Following a chat on twitter with @LordCornelius & @WilliamShankly, I’m starting a small series on what I call the Cinderella Vegetables that crop up in the veg box every now and then. You know. The giant Swede, the alien looking Kohrabi, the nobbly Jerusalem artichokes, the gnarly Celeriac, the leafy and sometimes loathed Chard and the aniseed scented Fennel. All capable of engendering a slightly sinking feeling and the thought “What on earth do I do with THAT then?”. All is not lost. A little TLC (and occasionally the judicious application of bacon…) can rescue these Cinderellas from the compost heap and send them to dinner at the ball.
I’m starting with the Jerusalem Artichoke, mostly because I promised Bill I’d post this recipe.
Bit of history first*. First of all they’re not artichokes and they don’t come from Jerusalem. The name comes from an account written by the founder of Quebec, Samuel Champlain, who described them as “roots with the taste of artichokes”, following a French exploration of Northern America in 1605. These roots were taken to France, where they were soon grown in quantity. They were recognised as a relative of the sunflower (also introduced from the New World), as like that flower, the flowers of the Jerusalem artichoke also track the sun, with their heads twisting round. They were introduced to the English botanist John Goodyer in 1617 as “girasol” artichokes (a French word meaning gyration or turning). This became bastardised into Jerusalem artichoke, the good folk of England having no truck with fancy French words….
(*source: Jane Grigson’s Vegetable Book)
Preparation. Try to pick the smoothest and least knobbly, wash well and peel. Drop straight into acidulated water (lemon or a splash of vinegar), as they discolour quickly. If you’ve ended up with a bag of total knobbles, then don’t attempt to peel – parboil for about 10 minutes in their skins until half cooked, then rinse under the cold tap and slip off the skins. (remember to slightly reduce cooking times to account for this pre-cooking).
Jerusalem artichoke and potato pie
1 pack of ready made puff pastry (all butter if poss)
bit of plain flour for rolling out pastry
350g Jersusalem artichokes, peeled and sliced into thickness of a £1 coin
250g Desiree potatoes (or King Edwards), peeled and sliced into thickness of a £1 coin
150ml double cream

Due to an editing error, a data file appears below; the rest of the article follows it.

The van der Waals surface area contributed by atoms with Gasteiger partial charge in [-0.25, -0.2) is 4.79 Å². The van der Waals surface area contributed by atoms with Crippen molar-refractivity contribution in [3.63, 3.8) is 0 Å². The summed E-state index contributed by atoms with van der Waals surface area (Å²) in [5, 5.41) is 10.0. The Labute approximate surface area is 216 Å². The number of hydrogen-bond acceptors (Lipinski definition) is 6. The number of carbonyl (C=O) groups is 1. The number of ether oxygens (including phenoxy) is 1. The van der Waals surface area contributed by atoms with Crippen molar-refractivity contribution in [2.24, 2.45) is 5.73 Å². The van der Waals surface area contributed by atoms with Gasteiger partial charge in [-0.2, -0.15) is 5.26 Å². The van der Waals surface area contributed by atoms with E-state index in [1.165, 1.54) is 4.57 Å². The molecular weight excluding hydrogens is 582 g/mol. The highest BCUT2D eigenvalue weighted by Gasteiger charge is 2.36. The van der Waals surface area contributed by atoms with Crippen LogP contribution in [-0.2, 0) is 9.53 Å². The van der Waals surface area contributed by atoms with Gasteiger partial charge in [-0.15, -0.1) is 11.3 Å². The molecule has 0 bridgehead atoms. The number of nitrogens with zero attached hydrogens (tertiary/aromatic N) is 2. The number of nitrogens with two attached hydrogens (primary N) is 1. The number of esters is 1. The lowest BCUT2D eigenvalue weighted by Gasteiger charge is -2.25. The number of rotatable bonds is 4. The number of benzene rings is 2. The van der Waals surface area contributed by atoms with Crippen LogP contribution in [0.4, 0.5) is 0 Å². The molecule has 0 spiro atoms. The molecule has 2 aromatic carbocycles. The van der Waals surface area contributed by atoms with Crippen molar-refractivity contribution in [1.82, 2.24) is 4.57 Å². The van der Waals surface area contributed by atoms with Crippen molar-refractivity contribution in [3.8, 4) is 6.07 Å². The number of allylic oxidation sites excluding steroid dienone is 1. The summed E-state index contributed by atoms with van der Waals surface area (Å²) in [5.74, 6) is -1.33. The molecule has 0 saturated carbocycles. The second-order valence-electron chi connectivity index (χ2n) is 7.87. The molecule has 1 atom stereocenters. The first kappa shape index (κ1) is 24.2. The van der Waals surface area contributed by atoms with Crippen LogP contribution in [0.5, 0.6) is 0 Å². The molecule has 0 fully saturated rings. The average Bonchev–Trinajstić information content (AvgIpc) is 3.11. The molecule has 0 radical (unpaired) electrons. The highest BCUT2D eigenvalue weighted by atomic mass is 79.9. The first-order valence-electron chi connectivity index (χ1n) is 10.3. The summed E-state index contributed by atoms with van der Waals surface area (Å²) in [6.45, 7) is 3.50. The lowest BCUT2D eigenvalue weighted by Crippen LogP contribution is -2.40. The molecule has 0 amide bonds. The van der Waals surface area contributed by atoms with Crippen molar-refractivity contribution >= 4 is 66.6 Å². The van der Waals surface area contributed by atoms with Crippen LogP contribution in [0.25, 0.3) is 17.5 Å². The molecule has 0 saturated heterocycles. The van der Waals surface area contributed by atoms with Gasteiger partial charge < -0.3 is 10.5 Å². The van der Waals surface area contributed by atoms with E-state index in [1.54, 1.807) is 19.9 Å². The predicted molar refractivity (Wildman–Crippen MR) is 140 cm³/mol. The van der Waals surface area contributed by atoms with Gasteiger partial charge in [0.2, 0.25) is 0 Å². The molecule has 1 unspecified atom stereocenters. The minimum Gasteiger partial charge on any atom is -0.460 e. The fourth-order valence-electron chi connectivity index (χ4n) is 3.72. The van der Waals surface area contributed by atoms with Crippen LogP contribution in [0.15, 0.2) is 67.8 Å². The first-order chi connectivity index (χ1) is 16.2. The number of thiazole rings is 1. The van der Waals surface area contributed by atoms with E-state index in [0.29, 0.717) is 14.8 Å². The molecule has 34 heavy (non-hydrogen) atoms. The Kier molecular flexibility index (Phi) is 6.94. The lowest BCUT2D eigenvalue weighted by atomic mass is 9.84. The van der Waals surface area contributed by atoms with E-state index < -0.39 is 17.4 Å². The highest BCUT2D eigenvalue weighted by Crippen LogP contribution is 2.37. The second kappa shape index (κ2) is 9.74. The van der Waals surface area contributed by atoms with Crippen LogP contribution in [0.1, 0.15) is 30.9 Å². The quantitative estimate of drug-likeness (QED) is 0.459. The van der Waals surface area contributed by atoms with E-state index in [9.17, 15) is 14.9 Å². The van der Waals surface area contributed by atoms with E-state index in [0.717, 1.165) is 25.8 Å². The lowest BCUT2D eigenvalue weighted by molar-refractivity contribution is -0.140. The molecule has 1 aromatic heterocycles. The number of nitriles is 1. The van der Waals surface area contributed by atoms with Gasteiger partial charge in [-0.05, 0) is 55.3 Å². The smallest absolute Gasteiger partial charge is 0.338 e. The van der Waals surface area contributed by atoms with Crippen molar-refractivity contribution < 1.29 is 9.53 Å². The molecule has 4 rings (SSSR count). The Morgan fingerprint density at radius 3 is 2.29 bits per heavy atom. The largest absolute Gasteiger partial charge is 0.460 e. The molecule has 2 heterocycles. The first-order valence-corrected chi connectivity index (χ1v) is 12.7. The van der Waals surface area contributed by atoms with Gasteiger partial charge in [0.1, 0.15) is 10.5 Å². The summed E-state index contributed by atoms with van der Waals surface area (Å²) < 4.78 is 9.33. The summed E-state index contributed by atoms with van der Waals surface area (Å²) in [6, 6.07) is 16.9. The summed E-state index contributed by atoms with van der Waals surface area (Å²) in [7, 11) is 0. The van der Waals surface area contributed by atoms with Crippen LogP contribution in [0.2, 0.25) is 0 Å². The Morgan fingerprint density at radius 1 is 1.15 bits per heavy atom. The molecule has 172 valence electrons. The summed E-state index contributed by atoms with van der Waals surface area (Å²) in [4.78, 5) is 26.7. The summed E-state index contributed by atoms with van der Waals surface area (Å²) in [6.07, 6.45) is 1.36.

1 large egg, free range, beaten
1 egg, free range, beaten for sealing pastry and glazing top.
1 large garlic clove, peeled and finely chopped
1 dsp of finely chopped fresh thyme
salt & pepper
Butter a cake tin*, approx 25cm in circumference and about 5cm deep.
Roll out the pastry and line the cake tin, keeping back enough pastry to make a lid. Set aside to rest in a cool place.
Pre heat oven to 200C/ 400F/ GM6
Bring a large pan of water to the boil and add the artichokes and potatoes for 5 minutes, drain well.
In a large bowl, toss together the garlic, thyme, potatoes & artichokes until evenly distributed. Mix together the egg and cream and pour over the vegetables. Season with salt and pepper. Toss again. Pile into pastry lined cake tin, pressing down slightly to fit all in and leave an even surface for the lid. Brush the edges of the pastry with egg, and add the pastry lid, pressing down to seal the edges. Egg wash the top of the pie, and cut two slits to let steam escape. Decorate pie with any left over pastry, don’t forget to re egg wash them.
Bake in oven for 30 minutes, and then reduce temperature to 180C/ 350F/ GM4 and bake for another 10 minutes. (I usually check the pie after 20 minutes, if it is browning too quickly, reduce temp at that point and cook for 20 minutes). Remove from oven and allow to cool for 10 minutes before turning out of dish. Serve in thick wedges, with a tomato chutney and salad (works well cold too)
*(please note, if you don’t have a suitable tin, you can free style it – just cut out two pastry circles, one slightly bigger to use as the base, place the filling in the middle and pull up sides round it)